June 26, 2017

Slow Down

If the Bengals rush Dalton onto the field, they might ruin him.

There seems to be a groundswell of support building for Andy Dalton to take the first snap of the 2011 season. I think it’s insane. Here’s why:

First off, Dalton is making a giant leap in terms of competition. Yes, TCU played some big-time teams like Wisconsin, but they also played several others like New Mexico and San Diego State. So it would be wise if the Bengals gave him time to adjust to the speed and size of the average NFL player. Especially, since quarterback starts are usually one-time deals, meaning once a quarterback starts, you don’t want to ever relegate him to the bench again.

Secondly, the success rate for quarterbacks seems to improve with the amount of time a quarterback is given to develop. Aaron Rodgers had to sit for multiple years behind Brett Favre. Then, he won a Super Bowl. Tom Brady followed a similar path. Sure, there are some exceptions like Ben Roethlisberger, but Roethlisberger had an exceptional supporting cast. And Cincinnati can’t quite provide that.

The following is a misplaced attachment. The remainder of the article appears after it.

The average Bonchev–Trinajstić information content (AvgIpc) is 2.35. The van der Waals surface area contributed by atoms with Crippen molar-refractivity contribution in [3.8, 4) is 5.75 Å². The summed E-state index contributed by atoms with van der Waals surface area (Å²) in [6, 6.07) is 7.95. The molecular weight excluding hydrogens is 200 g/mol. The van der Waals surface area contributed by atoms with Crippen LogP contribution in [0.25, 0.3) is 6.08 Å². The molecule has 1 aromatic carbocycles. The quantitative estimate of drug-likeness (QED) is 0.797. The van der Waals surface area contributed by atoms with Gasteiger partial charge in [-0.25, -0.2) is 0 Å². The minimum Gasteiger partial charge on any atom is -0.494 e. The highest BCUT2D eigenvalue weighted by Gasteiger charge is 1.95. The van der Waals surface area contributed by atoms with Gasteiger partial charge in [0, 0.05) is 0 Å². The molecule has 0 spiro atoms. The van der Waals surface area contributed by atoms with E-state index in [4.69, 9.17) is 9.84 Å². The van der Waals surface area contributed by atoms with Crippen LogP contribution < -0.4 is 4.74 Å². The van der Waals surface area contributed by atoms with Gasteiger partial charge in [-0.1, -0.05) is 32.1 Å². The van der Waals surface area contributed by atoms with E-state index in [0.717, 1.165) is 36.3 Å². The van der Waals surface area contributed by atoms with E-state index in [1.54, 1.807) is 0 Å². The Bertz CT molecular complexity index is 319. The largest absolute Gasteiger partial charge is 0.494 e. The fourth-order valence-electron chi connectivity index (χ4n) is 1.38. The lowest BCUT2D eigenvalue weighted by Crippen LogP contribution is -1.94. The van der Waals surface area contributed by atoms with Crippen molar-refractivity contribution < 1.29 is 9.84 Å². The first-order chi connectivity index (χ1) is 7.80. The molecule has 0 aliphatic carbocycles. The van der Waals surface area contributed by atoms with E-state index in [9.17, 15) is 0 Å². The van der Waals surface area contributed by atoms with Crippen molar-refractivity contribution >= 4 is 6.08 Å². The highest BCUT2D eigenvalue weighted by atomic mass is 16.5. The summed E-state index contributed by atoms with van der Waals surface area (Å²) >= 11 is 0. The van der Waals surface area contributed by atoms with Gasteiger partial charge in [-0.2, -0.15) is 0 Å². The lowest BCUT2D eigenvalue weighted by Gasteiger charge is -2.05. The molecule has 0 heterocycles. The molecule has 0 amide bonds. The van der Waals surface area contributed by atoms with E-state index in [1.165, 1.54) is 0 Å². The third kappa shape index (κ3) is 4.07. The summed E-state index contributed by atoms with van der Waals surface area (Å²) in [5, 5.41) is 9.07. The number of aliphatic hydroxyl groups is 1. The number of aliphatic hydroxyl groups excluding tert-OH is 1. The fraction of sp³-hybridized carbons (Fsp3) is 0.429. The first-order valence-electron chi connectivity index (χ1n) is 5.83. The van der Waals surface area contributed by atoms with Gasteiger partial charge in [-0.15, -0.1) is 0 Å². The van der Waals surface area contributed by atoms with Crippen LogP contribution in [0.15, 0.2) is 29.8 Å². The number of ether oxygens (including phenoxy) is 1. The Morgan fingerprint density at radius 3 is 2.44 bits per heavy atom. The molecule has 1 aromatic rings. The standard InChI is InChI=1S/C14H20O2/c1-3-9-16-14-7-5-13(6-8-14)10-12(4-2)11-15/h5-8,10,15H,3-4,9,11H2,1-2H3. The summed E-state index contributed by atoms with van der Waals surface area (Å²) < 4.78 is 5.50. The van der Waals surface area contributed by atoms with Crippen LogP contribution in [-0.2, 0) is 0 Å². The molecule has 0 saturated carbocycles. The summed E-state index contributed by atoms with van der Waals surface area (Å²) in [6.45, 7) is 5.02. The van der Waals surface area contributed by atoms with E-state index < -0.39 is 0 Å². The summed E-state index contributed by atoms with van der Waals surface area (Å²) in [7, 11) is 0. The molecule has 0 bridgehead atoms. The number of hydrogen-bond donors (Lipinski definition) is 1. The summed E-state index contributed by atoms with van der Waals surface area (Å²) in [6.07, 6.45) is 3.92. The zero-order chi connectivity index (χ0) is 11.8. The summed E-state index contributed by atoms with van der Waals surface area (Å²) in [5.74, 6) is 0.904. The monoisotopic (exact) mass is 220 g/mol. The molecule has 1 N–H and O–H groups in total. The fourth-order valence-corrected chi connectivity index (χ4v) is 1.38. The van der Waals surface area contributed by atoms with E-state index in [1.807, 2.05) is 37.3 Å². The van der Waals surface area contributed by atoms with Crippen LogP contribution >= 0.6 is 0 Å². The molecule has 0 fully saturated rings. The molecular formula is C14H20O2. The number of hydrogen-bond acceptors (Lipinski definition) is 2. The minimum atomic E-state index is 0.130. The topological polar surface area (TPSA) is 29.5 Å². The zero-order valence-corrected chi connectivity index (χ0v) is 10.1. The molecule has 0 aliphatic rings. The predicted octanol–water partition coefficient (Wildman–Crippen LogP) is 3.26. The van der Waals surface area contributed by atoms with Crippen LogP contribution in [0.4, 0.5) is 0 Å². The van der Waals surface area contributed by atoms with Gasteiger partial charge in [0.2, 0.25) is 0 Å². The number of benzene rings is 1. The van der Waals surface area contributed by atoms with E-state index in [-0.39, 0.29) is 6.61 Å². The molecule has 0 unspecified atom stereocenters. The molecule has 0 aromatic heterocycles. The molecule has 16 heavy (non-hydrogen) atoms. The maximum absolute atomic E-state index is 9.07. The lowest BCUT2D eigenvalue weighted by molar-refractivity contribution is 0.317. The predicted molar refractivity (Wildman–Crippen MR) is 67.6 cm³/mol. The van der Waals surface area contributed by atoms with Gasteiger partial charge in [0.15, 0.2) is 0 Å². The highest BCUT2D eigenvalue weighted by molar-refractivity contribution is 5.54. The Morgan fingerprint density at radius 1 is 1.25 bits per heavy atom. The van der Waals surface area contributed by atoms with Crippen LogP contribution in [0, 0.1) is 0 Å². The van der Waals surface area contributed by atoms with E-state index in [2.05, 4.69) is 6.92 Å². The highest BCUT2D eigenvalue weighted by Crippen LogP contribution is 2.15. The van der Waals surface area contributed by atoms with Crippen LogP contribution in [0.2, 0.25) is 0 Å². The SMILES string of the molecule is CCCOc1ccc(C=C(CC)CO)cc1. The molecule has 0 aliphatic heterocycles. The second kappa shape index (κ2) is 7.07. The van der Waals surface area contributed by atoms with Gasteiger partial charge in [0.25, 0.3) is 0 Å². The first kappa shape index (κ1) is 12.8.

Thirdly, there’s the lockout issue. Unless Dalton somehow snuck a playbook out of the Bengals’ offices, he has no idea what scheme new offensive coordinator Jay Gruden will be running. Adjusting to the NFL is hard enough, but it’s going to be even worse this year with a shortened offseason and perhaps fewer practices to work with. It not a healthy environment for developing a rookie quarterback, who needs to develop timing and comfort with his new receivers.

And finally, the schedule starts with two away games – and they’re winnable ones. Cincinnati opens at Cleveland and then at Denver. You don’t want to place a rookie quarterback in a hostile environment if you don’t have to. In addition, the Browns and Broncos might be bad enough to lose a game to Jordan Palmer or Dan LeFevour. Why not give the team a chance to win an early game and see what happens with the rest of the season?

To me, Dalton’s selection gives the Bengals a compromise they can use with Carson Palmer. Have Palmer come back for one more year while Dalton learns and develops. Then next year, Palmer can walk away if he wants. But if Palmer doesn’t return, the Bengals should keep Dalton on the sidelines for as long as they can. There’s no need to rush him onto the field unprepared for what he’ll face, prone to becoming the next David Klinger or Akili Smith.

Give him time.

Slow down.